Baby boom seen for red king crab hatchery Published: 01 May, 2008
TWELVE egg-bearing adult king crab have caused a baby boom at the Alutiiq Pride Shellfish Hatchery in Alaska, after hatching several million red king crab larvae.
The twelve king crab that were collected from Bristol Bay last autumn began releasing their larvae in mid-March.
The hatch is part of a research programme, now in its second year, designed to help scientists and policy makers decide if large-scale hatcheries can be used to rebuild collapsed king crab populations in places like Kodiak and the Pribilof Islands.
The federal, state and industry-supported research programme is called the Alaska King Crab Research, Rehabilitation and Biology (AKCRRAB) Programme, and is run by the Alaska Sea Grant College Programme at the University of Alaska Fairbanks.
“The egg hatch progressed steadily since the hatch began in March,” said Ben Daly, Sea Grant research biologist at the hatchery.
“At this point, we are pretty much at the end of the red king crab larvae release.”
Daly said the red king crabs at first released just a few hundred larvae per day, while some have released as many as 15,000 larvae per day.
Daly said the crab hatch peaked a week ago, when the crabs collectively released about 100,000 larvae each day. He said from two to three million red king crab larvae have hatched.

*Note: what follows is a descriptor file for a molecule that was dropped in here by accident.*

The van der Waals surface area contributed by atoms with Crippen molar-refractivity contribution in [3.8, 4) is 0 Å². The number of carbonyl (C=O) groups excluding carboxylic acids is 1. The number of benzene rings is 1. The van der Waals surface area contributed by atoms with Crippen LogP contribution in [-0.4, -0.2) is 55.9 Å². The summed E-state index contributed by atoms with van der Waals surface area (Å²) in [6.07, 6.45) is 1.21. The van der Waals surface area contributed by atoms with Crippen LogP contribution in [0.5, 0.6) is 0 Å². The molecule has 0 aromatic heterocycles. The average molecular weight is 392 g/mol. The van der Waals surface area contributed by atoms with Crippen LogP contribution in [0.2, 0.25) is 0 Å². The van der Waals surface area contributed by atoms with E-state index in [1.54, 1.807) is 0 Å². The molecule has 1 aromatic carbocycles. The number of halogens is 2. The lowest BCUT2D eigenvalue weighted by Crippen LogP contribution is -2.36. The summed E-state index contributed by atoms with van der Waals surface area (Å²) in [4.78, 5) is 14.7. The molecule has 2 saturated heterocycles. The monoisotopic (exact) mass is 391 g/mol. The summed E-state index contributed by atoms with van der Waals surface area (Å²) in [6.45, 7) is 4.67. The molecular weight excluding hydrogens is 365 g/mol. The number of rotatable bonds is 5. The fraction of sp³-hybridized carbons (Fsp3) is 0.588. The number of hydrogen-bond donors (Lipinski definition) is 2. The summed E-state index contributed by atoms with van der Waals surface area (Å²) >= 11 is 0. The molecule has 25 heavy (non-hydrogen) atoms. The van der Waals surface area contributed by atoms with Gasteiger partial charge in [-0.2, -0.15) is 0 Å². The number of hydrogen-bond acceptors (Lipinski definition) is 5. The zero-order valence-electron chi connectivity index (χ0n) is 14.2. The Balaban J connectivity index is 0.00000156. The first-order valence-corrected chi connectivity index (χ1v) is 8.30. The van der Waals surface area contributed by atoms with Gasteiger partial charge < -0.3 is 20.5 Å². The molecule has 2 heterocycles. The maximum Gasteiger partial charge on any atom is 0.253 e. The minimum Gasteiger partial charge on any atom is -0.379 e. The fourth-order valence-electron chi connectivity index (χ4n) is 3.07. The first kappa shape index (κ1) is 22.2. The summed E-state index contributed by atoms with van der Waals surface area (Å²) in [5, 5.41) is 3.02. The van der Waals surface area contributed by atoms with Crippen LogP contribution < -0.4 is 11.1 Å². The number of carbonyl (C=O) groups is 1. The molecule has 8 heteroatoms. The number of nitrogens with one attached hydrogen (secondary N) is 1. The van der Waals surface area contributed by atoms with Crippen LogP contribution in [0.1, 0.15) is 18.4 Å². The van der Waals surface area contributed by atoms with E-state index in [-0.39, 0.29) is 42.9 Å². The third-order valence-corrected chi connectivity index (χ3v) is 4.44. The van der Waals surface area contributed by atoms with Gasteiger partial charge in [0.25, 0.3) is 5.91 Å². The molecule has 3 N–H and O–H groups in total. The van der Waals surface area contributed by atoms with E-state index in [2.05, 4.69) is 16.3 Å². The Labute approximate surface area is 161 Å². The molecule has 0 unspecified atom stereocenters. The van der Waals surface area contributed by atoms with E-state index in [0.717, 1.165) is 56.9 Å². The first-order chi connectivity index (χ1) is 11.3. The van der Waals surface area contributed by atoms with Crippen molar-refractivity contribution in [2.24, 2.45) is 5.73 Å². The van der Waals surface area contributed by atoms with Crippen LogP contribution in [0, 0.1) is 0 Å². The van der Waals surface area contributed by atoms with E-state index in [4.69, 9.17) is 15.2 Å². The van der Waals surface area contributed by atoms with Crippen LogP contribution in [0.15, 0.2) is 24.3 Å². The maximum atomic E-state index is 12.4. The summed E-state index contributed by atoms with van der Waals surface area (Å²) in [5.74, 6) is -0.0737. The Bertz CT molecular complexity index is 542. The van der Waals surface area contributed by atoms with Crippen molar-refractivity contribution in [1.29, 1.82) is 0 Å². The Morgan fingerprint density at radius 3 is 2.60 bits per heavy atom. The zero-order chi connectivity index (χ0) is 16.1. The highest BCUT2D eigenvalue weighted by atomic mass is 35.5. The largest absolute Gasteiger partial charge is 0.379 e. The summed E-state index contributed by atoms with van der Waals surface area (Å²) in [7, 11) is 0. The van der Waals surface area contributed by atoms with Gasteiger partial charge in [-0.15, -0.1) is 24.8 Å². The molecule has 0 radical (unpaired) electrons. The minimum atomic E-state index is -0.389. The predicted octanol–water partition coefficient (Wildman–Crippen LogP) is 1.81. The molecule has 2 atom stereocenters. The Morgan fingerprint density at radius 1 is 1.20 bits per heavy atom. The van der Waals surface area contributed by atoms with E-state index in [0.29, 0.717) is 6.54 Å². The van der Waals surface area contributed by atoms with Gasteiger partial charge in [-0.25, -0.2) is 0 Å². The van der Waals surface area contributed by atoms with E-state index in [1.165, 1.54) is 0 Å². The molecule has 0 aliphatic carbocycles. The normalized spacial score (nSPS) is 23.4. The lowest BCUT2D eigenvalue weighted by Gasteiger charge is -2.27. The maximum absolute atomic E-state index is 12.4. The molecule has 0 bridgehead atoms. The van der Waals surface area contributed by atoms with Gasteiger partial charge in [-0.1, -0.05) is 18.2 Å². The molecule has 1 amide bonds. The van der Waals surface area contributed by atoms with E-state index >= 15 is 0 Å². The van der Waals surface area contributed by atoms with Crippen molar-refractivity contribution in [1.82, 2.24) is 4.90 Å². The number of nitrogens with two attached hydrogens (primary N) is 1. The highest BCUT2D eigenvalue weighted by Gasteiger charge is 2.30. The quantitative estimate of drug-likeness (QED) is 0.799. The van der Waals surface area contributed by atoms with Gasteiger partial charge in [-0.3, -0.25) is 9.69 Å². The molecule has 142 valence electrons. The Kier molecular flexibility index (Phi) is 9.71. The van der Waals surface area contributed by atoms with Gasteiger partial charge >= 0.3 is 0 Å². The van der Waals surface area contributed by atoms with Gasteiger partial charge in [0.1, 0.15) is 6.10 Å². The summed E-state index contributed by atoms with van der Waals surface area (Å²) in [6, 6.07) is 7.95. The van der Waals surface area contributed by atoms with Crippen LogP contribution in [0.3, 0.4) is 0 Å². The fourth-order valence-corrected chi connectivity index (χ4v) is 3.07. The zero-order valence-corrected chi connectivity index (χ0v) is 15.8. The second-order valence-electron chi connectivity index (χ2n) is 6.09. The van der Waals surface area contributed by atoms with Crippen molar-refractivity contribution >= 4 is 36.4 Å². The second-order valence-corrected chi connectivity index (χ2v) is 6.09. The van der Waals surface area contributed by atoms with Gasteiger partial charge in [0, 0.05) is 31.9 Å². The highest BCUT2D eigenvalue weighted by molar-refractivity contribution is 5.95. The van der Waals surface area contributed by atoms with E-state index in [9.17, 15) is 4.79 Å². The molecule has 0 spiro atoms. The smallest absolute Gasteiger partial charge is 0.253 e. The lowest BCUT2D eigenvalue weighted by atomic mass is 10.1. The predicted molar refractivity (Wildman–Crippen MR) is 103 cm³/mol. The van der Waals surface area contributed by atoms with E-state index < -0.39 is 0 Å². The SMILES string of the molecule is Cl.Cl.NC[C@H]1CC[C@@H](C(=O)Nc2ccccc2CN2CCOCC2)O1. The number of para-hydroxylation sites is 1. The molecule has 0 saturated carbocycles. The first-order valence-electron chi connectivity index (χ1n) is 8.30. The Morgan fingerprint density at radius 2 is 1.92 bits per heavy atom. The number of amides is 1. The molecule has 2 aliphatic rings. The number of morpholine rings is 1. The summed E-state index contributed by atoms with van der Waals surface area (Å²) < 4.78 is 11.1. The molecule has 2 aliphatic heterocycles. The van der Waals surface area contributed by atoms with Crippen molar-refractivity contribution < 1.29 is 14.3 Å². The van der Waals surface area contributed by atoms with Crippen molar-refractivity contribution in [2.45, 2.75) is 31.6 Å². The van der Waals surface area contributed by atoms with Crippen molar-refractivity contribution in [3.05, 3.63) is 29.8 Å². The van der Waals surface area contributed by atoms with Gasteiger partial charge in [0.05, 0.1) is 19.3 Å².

Jim Swingle, research biologist at the Alutiiq Pride Shellfish Hatchery, said the adult crabs began eating less in the weeks leading up to the hatch.
“That was a sign that the hatch was getting close,” said Swingle.
“We haven’t had any adult mortality and they all look really good. The eggs are healthy and developing well.”
Swingle said that as the adult crabs started to release their larvae, they were transferred to isolation chambers, allowing biologists to keep a close eye on each crab’s progress.
Over the next several months, scientists including University of Alaska Fairbanks graduate student Celeste Leroux will conduct experiments designed to evaluate the effect of diet, culturing effects, density, and other parameters on larval growth and survival.
“We learned so much about large-scale king crab culture in 2007 and I just can’t wait to see what this year will bring,” said Leroux.
Researchers also will conduct crab density studies to learn how to properly house large numbers of crabs, which are highly cannibalistic in their early life stages.
No crabs will be released into the wild, Daly said.
Six other red king crabs went to the federal NOAA Fisheries laboratory on Kodiak Island. These crab also have finished hatching their eggs, said research biologist Sara Persselin. Larvae from the crabs will be used in research to fine-tune the diet used to culture larval king crab.
Biologists with the AKCRRAB programme believe what they learn can be used to improve wild king crab stock management, and may one day help decide if large-scale hatcheries could rebuild collapsed king crab stocks.
“Red king crab stocks around Kodiak have not recovered from their low numbers since the 1980s, and blue king crab stocks around the Pribilofs also have had their ups and downs,” said Brian Allee, director of Alaska Sea Grant.
“The research we are engaged in now will give us the insight needed to decide whether crab stock rehabilitation using hatcheries is a viable option for rebuilding these stocks.”
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